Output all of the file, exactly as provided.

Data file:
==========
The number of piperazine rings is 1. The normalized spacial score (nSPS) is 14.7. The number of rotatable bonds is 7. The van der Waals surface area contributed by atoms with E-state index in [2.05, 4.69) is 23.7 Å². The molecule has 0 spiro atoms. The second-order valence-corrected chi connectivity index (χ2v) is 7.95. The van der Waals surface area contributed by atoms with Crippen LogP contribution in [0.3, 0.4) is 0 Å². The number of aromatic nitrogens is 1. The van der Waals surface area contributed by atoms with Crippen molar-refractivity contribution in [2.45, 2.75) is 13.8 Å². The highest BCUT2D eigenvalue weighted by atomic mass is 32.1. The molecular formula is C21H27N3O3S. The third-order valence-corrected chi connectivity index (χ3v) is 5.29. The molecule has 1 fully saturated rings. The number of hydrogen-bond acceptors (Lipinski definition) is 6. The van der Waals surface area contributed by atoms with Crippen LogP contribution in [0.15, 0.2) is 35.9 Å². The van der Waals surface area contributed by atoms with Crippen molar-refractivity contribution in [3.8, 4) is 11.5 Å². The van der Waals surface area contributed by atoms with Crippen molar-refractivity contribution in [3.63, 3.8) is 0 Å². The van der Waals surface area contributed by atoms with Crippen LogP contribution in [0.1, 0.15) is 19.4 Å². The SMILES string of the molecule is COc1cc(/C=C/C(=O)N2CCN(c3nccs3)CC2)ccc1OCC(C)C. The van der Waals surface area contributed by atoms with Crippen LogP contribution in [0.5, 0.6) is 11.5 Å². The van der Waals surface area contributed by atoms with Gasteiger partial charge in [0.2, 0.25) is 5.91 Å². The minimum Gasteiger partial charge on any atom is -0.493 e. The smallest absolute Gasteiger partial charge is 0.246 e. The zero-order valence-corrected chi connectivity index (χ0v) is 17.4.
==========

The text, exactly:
The number of piperazine rings is 1. The normalized spacial score (nSPS) is 14.7. The number of rotatable bonds is 7. The van der Waals surface area contributed by atoms with E-state index in [2.05, 4.69) is 23.7 Å². The molecule has 0 spiro atoms. The second-order valence-corrected chi connectivity index (χ2v) is 7.95. The van der Waals surface area contributed by atoms with Crippen LogP contribution in [0.3, 0.4) is 0 Å². The number of aromatic nitrogens is 1. The van der Waals surface area contributed by atoms with Crippen molar-refractivity contribution in [2.45, 2.75) is 13.8 Å². The highest BCUT2D eigenvalue weighted by atomic mass is 32.1. The molecular formula is C21H27N3O3S. The third-order valence-corrected chi connectivity index (χ3v) is 5.29. The molecule has 1 fully saturated rings. The number of hydrogen-bond acceptors (Lipinski definition) is 6. The van der Waals surface area contributed by atoms with Crippen LogP contribution in [0.15, 0.2) is 35.9 Å². The van der Waals surface area contributed by atoms with Crippen molar-refractivity contribution in [3.8, 4) is 11.5 Å². The van der Waals surface area contributed by atoms with Crippen molar-refractivity contribution in [3.63, 3.8) is 0 Å². The van der Waals surface area contributed by atoms with Crippen LogP contribution in [0.1, 0.15) is 19.4 Å². The SMILES string of the molecule is COc1cc(/C=C/C(=O)N2CCN(c3nccs3)CC2)ccc1OCC(C)C. The van der Waals surface area contributed by atoms with Crippen LogP contribution in [0.5, 0.6) is 11.5 Å². The van der Waals surface area contributed by atoms with Gasteiger partial charge in [0.2, 0.25) is 5.91 Å². The minimum Gasteiger partial charge on any atom is -0.493 e. The smallest absolute Gasteiger partial charge is 0.246 e. The zero-order valence-corrected chi connectivity index (χ0v) is 17.4.